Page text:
Pelosi, Admin Trade Blame Over Aid 10/30 06:16
The major players in Washington's COVID-19 relief blame game lobbed familiar
volleys on Thursday, marking time in the days before an election that promises
to change the landscape for talks that have dragged on for months without
WASHINGTON (AP) -- The major players in Washington's COVID-19 relief blame
game lobbed familiar volleys on Thursday, marking time in the days before an
election that promises to change the landscape for talks that have dragged on
for months without producing results.
House Speaker Nancy Pelosi issued a scolding assessment, blaming Treasury
Secretary Steven Mnuchin for failing to produce answers to her demands for
Democratic priorities as part of the approximately $2 trillion aid package.
President Donald Trump again promised "a very big package as soon as the
election is over" and faulted Pelosi for the pre-election standoff that has
rattled markets and shows, at least for now, no signs of easing.
Pelosi sent Mnuchin a letter faulting Republicans for the failed talks,
which ground on for three months and cratered in the final days before the
election. Where the talks go after the election is wholly uncertain --- a
comeback win would award Trump with greater leverage but a loss could also make
him less invested in an agreement and less willing to compromise to get there.
"I would rather do it now, but Nancy Pelosi does not want to do it," Trump
said Thursday from Las Vegas on "The Jon Taffer Podcast."
Pelosi says remaining obstacles to an agreement include more than half a
dozen big-ticket items, including a testing plan, aid to state and local
governments, funding for schools, jobless benefits and a GOP-sought shield
against coronavirus-related lawsuits.
Republicans, who say Pelosi has been unyielding in the talks, will control
the White House and the Senate until January regardless of the outcome of
Tuesday's election, and have pressed for a more targeted aid package that
ignores key Pelosi demands.
They say items like refundable tax credits for the working poor and families
with children are not directly related to fighting COVID-19 and charge that
Pelosi has slow-walked the negotiations to deny Trump a victory in the run-up
to Election Day.
Pelosi's letter to Mnuchin comes as markets are reeling from a coronavirus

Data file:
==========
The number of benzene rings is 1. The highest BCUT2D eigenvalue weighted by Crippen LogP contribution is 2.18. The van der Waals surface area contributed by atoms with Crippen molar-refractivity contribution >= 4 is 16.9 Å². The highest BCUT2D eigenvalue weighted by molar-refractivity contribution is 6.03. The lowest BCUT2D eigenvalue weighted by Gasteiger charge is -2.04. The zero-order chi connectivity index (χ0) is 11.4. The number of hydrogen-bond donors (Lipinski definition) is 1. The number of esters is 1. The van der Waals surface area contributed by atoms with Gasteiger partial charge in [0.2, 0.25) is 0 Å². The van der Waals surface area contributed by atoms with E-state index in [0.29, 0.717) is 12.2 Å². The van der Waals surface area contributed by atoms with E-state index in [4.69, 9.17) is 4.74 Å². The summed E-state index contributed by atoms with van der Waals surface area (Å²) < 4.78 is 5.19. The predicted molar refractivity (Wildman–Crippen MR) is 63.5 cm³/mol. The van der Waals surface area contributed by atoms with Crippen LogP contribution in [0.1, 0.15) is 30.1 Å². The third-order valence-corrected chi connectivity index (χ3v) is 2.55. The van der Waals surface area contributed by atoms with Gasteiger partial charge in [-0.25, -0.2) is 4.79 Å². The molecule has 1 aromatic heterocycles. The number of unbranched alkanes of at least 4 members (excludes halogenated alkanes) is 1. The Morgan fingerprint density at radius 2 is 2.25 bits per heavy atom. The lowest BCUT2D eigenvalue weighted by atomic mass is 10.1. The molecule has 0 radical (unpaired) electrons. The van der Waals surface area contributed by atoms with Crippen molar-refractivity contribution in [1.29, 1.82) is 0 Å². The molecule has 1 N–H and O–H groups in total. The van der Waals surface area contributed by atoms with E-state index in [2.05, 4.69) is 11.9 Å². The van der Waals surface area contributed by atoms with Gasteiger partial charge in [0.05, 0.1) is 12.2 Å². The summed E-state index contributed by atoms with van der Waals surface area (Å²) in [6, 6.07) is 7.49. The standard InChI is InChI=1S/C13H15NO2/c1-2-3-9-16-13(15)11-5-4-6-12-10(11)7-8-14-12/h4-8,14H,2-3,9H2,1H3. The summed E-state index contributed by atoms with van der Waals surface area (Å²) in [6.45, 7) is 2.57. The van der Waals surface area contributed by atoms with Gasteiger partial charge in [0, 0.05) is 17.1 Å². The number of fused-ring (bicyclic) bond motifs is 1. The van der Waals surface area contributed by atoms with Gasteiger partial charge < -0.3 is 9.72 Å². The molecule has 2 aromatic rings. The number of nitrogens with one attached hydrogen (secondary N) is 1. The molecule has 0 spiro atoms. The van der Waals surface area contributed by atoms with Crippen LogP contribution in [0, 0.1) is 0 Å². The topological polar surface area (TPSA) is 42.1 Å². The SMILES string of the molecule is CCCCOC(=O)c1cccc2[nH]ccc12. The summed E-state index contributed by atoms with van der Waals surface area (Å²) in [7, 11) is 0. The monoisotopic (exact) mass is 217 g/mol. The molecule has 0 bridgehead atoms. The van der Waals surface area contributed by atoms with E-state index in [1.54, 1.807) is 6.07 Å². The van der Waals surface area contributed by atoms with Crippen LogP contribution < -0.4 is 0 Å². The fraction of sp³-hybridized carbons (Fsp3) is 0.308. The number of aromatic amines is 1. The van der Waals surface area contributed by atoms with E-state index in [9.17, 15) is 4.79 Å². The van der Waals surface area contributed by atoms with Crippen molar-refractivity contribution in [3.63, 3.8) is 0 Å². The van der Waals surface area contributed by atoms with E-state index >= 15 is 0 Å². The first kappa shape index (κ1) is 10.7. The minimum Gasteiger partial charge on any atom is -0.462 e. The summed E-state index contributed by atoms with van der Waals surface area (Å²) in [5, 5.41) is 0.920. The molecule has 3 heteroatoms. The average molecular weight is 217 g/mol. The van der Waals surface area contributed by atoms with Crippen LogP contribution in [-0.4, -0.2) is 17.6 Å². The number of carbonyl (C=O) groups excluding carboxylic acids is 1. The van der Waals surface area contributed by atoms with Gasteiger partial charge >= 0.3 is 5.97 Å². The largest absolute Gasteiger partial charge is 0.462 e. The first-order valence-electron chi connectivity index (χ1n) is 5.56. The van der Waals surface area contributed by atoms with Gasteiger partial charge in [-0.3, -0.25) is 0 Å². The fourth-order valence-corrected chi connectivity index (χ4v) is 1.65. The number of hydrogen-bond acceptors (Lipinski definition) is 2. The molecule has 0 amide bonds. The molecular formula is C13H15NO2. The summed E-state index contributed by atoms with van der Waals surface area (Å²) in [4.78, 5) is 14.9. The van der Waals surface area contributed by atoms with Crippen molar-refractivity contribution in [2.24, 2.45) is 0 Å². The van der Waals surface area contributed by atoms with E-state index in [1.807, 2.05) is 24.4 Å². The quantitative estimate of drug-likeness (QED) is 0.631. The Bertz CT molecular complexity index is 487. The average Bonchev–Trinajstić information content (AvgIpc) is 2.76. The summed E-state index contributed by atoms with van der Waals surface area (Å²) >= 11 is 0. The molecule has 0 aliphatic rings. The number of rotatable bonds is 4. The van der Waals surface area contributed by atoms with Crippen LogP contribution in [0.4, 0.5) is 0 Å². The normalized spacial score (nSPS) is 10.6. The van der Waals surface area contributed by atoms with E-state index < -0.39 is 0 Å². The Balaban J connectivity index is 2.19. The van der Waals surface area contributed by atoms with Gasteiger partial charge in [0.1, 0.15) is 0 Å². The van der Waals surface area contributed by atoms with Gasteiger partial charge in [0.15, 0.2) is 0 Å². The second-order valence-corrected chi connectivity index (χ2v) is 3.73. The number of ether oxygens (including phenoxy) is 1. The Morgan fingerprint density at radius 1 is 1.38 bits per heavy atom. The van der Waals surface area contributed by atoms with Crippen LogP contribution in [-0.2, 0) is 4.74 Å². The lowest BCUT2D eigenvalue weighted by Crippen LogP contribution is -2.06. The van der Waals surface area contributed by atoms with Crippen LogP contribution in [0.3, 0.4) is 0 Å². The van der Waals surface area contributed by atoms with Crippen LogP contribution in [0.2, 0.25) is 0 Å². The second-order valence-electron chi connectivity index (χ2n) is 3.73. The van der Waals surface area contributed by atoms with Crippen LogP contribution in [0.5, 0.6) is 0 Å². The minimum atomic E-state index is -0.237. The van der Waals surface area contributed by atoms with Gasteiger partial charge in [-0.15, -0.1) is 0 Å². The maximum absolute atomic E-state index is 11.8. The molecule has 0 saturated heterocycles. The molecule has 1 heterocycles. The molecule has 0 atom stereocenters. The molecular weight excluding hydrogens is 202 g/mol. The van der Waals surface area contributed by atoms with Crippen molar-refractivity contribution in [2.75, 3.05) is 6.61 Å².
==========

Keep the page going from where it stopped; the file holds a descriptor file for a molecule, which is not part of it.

surge across the country and Washington's failure to agree on another virus
"As the coronavirus surges and the stock market plummets, we are still
awaiting the Trump Administration's promised responses on multiple items of
critical importance," Pelosi wrote. "Your responses are critical for our
negotiations to continue."
Mnuchin shot back that Pelosi's letter was a "political stunt" for the
media's benefit. He said in a response letter that Pelosi's "ALL OR NONE
approach is hurting hard-working families NOW" by holding up more narrowly
targeted legislation that could pass with little controversy.
The California Democrat has played hardball in the talks and has for months
demanded a $2 trillion-plus COVID-19 rescue deal that's larger than the
landmark $1.8 trillion CARES Act that swept through Congress in March.
Legislation has twice passed the House, but the GOP-held Senate has been
The White House said Pelosi is uninterested in compromising on major issues.
"I don't think this recovery depends on the assistance package, per se, but
I do think unemployment assistance, (Payroll Protection Program) small business
assistance, helping the schools --- that could have helped a lot, and it's not
going to happen," White House economic adviser Larry Kudlow said on Fox News.
"The Democrats have been completely intransigent."
Pelosi has extracted a series of concessions in the most recent round of
talks without giving much in return, the White House says, and Pelosi's jibes
at Mnuchin were delivered to Politico in an early morning PR offensive.
Recent weeks of secretive talks have been accompanied by lots of optimistic
rhetoric from Pelosi and at times from her administration counterparts --- but
no results. Meanwhile, many Senate Republicans have broken with Trump, who was
eager for a deal that would have let him issue another round of $1,200 direct
payments in his name. Senate Majority Leader Mitch McConnell advised Trump
against a deal before the election, warning it would divide Republicans.
Pelosi said Thursday that she is confident that Joe Biden will win the White
House and said that wrapping up COVID-19 relief legislation in the lame-duck
session would help get a Biden administration off to a quick start. But she
brushed aside any suggestion that she would need to display more flexibility to
get any measure signed by Trump.
"I want a bill for two reasons. First and foremost, the American people need
help,. They need real help," Pelosi told reporters. "And second of all, we have
plenty of work to do in a Joe Biden administration."
The failure of the talks, along with a third, frightening wave of
coronavirus cases sweeping the country, has sent markets plummeting and is sure
to bring heat on lawmakers to resolve their differences after the election. But
such lame-duck sessions --- especially if there is a change in Washington's
balance of power --- often fail to deliver.